Taking a mental holiday

Any plans I had for a vacation or holiday trip are on hold. Even traveling to see family seems risky: crossing state lines, wondering where safe bathrooms are in transit. Travelogues are now my jam. I’m watching programs in English or German. Some of the programs on Y**tube from WDR can show English subtitles if I set my preferences, which helps. I’m looking for scenery other than my home’s four walls. I’m also writing down which EU location would be a good trip, once that’s possible again.

As part of this weekly 3-hour holiday break, I’m experimenting with watercolors based on photos from past travels. San Diego was amazing, and I have some good photos for paintings. Here’s one I painted based on a photo of boats in the harbor.

It’s a great mental exercise, putting you back into a different time, when you were having fun. So what do you do that allows you to feel less stressed and less stuck? I have friends who are on a strict book reading program, and others who are streaming cable shows. There is no right answer.

When kittens turn into cats

We’re at that point where he goes from cat to kitten to cat again.

Anyone know how to mark when a kitten becomes a cat? He’s one year old, and full of opinions, but still seems to be growing. This week, his fur got longer. The other cat is vaguely resentful that he breathes her air.


Last night, we watched footage online from concerts of choruses that were going to be at our summer’s big singing event.

I should be packing for the event – getting my outfit from the cleaners and checking my boarding details, except it’s all been canceled. Mercifully, the timing of the pandemic means all the singers aren’t converging in one place for our convention. I love singing. I love what singing does: making me feel 3-dimensional and almost a part of the elements. As an alto, I get the best of singing worlds: sometimes a rumble that supports the sopranos, and sometimes a trill that sneaks above the top line.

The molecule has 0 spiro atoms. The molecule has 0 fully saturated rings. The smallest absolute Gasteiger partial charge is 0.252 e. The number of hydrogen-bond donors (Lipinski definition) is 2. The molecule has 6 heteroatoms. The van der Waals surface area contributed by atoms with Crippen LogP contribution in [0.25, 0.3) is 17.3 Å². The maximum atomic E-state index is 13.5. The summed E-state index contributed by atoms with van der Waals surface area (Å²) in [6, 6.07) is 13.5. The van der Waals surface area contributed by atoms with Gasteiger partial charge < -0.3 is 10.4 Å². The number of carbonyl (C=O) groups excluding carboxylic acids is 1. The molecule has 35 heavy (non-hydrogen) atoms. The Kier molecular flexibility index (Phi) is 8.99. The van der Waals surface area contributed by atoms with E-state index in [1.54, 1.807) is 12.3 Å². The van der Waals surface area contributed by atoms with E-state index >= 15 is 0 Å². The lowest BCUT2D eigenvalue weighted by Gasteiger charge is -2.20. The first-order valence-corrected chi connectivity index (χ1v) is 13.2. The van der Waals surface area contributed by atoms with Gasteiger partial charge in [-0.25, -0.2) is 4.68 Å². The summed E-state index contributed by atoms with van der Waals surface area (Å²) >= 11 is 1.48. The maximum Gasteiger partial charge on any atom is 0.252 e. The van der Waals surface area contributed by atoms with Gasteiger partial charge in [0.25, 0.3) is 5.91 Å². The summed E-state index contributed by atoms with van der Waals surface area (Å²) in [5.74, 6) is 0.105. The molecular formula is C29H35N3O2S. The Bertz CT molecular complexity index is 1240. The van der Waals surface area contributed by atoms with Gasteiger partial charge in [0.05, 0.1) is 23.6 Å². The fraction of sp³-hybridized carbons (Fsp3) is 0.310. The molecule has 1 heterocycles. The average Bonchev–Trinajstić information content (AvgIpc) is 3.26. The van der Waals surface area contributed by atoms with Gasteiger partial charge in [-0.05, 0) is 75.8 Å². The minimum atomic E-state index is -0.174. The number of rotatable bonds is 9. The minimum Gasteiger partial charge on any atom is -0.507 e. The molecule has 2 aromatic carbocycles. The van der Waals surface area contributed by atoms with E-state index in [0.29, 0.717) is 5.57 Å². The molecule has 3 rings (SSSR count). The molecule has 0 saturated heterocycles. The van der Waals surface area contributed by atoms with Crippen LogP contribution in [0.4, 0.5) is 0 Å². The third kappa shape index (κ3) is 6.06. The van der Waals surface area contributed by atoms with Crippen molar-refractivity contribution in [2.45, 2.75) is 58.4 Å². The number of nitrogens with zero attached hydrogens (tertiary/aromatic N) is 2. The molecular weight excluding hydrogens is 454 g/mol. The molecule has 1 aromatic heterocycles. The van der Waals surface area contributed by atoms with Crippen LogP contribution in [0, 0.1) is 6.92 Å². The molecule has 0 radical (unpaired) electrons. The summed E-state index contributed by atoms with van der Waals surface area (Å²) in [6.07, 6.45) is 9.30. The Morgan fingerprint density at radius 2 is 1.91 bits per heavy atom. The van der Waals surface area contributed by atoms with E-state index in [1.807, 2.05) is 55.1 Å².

It’s all canceled, and postponed to a distant date. Hopefully my nonprofit chorus can bear the stress of NOT singing for the safety of everyone.

For now, seeing all those familiar faces is bittersweet. And I think about my own chorus and wonder, to quote an old song “When will I see you again?” Link to The Three Degrees. This singing group’s look and Philly sound was iconic when I was a kid.

So, I wonder, and wish. Online meetings, phone conversations and letters only go so far.

For want of a horse…

Featherweight in front, Singer 404 slant needle in back.

More like, for want of a [specialized part], I’m putting off servicing the [*&$#@%!!*] sewing machine. We have a second machine that I could get parts for, and I’m going to oil it today. The latest things I need to procure (shopping remains a pain in the neck) …. a small amount of kerosene to clean the gears, and some carnauba wax to polish the outside of the machine. The old manual didn’t talk about these things: it’s almost like the machine is possessed with Loki’s trickster spirit. I sincerely hope not.

This smaller machine is an inherited Featherweight. I added new parts that were missing, so I haven’t had a chance to get it running yet. Fingers crossed it isn’t temperamental. I’ll be working off and on to get it up and running, but only when the kitten is sleeping.


Around the yard, mementos grow
From other swaths of green:
Gardens transplanted
From other gardens; Plants planted
So that 1918 lives on near the lawn.

Heart-shaped green leaves catch the faint breeze
Under willow branches;
They dance to music
Our parents heard. Below the ground
Water swells; small blooms glow under the trees.

– © rjn, June 2020